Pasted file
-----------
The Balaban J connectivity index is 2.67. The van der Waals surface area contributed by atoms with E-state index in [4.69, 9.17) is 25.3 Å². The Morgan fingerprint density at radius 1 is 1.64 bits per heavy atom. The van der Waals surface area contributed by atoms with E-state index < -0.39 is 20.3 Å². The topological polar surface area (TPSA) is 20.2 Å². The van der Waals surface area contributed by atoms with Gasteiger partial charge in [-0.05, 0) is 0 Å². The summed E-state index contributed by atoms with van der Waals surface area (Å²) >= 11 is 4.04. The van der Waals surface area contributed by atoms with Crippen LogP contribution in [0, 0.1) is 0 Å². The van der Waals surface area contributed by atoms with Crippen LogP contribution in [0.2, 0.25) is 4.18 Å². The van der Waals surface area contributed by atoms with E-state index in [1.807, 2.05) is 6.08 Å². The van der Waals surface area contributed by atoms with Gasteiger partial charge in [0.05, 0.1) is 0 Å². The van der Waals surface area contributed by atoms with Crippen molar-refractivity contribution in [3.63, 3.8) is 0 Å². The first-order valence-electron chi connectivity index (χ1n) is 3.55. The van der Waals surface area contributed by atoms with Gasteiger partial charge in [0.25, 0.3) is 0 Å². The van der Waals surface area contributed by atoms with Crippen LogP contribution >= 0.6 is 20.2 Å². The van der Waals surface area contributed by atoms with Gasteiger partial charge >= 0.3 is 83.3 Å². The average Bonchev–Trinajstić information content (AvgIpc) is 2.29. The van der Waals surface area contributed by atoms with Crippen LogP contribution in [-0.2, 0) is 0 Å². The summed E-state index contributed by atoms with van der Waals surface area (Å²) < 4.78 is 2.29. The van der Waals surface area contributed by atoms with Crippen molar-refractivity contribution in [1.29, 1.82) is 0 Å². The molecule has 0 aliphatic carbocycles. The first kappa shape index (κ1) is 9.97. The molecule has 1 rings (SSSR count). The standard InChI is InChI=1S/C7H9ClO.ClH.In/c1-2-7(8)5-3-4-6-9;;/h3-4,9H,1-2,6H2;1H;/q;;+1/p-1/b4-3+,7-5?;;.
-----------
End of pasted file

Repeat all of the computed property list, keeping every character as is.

The Balaban J connectivity index is 2.67. The van der Waals surface area contributed by atoms with E-state index in [4.69, 9.17) is 25.3 Å². The Morgan fingerprint density at radius 1 is 1.64 bits per heavy atom. The van der Waals surface area contributed by atoms with E-state index < -0.39 is 20.3 Å². The topological polar surface area (TPSA) is 20.2 Å². The van der Waals surface area contributed by atoms with Gasteiger partial charge in [-0.05, 0) is 0 Å². The summed E-state index contributed by atoms with van der Waals surface area (Å²) >= 11 is 4.04. The van der Waals surface area contributed by atoms with Crippen LogP contribution in [0, 0.1) is 0 Å². The van der Waals surface area contributed by atoms with Crippen LogP contribution in [0.2, 0.25) is 4.18 Å². The van der Waals surface area contributed by atoms with E-state index in [1.807, 2.05) is 6.08 Å². The van der Waals surface area contributed by atoms with Gasteiger partial charge in [0.05, 0.1) is 0 Å². The van der Waals surface area contributed by atoms with Crippen molar-refractivity contribution in [3.63, 3.8) is 0 Å². The first-order valence-electron chi connectivity index (χ1n) is 3.55. The van der Waals surface area contributed by atoms with Gasteiger partial charge in [0.25, 0.3) is 0 Å². The van der Waals surface area contributed by atoms with Crippen LogP contribution >= 0.6 is 20.2 Å². The van der Waals surface area contributed by atoms with Gasteiger partial charge >= 0.3 is 83.3 Å². The average Bonchev–Trinajstić information content (AvgIpc) is 2.29. The van der Waals surface area contributed by atoms with Crippen LogP contribution in [-0.2, 0) is 0 Å². The summed E-state index contributed by atoms with van der Waals surface area (Å²) < 4.78 is 2.29. The van der Waals surface area contributed by atoms with Crippen molar-refractivity contribution in [1.29, 1.82) is 0 Å². The molecule has 0 aliphatic carbocycles. The first kappa shape index (κ1) is 9.97. The molecule has 1 rings (SSSR count). The standard InChI is InChI=1S/C7H9ClO.ClH.In/c1-2-7(8)5-3-4-6-9;;/h3-4,9H,1-2,6H2;1H;/q;;+1/p-1/b4-3+,7-5?;;.